Thanks to the commitment of the Dominican Sisters of Hope and a partnership of conservation organizations including the Dartmouth Agricultural Preservation Trust Fund, Dartmouth Natural Resources Trust, Dartmouth Community Preservation Fund, and Farm Bureau Agricultural Preservation Corporation, an active 9-acre farm on Tucker Road in Dartmouth is now permanently protected from development with an Agricultural Preservation Restriction (APR).
The protected farm, which is currently operated as “Brix Bounty Farm,” includes a farmhouse, several farm buildings, and approximately 5.5 acres of prime farmland soils. In addition to conserving prime farmland soils, the APR will protect Dartmouth’s scenic landscape by limiting development along 550 feet of Tucker Road, a town-designated scenic road. The partners involved in the project expect that the lower cost of the farm (now that it has no more development rights), combined with its highly visible location on a well-travelled road, will make it financially viable for farming for many years to come.
The seeds for this conservation project were sown several years ago when the Dominican Sisters met with Dexter Mead from the Dartmouth Natural Resources Trust (DNRT) and Sue Guiducci from the Dartmouth Agricultural Preservation Trust Fund to ask for advice on how they could preserve their farmland for future generations. The two organizations each agreed to fund a third of the purchase of an APR and asked the Dartmouth Community Preservation Fund to provide a third. DNRT’s contribution came from private donations to its Farmland Preservation Fund, matched with a grant from The 1772 Foundation. The Farm Bureau Agricultural Preservation Corporation, which has experience with APRs throughout the state, was asked to hold and monitor the restriction. At the time of the closing of the APR, the contributions from these partners equaled half the value of the development rights. The Sisters agreed to waive the rest of the value as an expression of their commitment to the Earth and desire to leave a legacy in the community of Dartmouth.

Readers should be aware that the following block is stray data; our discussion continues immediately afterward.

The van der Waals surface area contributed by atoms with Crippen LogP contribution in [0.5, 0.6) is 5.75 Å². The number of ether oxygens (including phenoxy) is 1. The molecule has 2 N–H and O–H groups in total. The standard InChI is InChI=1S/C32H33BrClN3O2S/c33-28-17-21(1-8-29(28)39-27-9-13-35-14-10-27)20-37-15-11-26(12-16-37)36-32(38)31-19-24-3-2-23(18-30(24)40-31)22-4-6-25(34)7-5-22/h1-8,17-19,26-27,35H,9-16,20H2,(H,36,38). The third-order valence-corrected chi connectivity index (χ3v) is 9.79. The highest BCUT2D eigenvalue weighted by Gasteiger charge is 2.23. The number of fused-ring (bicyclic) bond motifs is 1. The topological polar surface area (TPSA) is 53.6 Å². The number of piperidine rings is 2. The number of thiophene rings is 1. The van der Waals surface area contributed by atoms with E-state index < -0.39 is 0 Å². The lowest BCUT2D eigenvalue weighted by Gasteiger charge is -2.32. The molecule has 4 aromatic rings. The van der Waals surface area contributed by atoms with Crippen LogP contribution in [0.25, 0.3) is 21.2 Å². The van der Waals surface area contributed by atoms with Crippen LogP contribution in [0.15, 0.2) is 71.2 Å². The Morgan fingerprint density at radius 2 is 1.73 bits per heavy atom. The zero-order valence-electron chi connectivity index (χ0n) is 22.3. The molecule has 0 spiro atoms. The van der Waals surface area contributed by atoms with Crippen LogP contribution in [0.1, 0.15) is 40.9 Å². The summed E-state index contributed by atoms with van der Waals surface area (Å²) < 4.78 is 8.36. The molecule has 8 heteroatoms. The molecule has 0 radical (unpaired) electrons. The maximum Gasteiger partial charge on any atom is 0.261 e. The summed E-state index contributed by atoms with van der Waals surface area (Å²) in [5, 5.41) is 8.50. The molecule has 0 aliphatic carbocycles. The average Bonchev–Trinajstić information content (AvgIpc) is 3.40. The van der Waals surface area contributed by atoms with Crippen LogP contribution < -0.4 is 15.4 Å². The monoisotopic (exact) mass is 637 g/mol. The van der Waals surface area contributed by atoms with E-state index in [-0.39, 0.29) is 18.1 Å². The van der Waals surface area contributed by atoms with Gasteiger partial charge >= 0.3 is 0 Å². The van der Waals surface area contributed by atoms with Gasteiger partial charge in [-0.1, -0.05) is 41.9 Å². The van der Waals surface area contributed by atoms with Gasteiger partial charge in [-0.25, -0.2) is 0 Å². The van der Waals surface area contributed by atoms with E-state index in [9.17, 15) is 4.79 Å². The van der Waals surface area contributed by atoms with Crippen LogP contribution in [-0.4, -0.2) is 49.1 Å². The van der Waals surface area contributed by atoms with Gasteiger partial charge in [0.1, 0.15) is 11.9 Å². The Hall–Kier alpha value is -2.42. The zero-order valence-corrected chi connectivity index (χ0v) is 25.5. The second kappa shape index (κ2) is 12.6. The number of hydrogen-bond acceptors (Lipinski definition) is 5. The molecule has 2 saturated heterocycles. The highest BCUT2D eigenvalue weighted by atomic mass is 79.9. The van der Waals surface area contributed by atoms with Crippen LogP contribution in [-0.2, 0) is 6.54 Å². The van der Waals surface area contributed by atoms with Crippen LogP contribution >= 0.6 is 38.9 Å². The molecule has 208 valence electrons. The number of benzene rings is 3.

“As Dominican Sisters we have committed ourselves to promote good stewardship of Earth and her resources in as many opportunities as we can,” said Sister Judy Brunell of Hope, who served as the liaison on behalf of the congregation. “We feel that the Dartmouth community benefits from having this land remain in active agriculture, and that there is a unique benefit to preserving this property that also provides affordable living for a farm family.”
Said DNRT’s Mead, “The Sisters’ strong interest in protecting their land was key to this project’s success. They not only agreed to a reduced price, but also gave us the time to bring together the partnership and the funding. We are all very thankful for what they have done.”
“This project was a great example of public, private, state and local organizations working together toward a common goal,” said Doug Gillespie, Executive Director of the Massachusetts Farm Bureau Federation. “Preserving prime farmland in growing communities like Dartmouth is a key component of sustaining agriculture in Massachusetts.”
Guiducci added, “Because of the connections that often exist between small farms, such as lease agreements, partnerships and shared equipment, the protection of this farm land may also help the viability of other farmland in the area. This project is a model we hope we can duplicate.”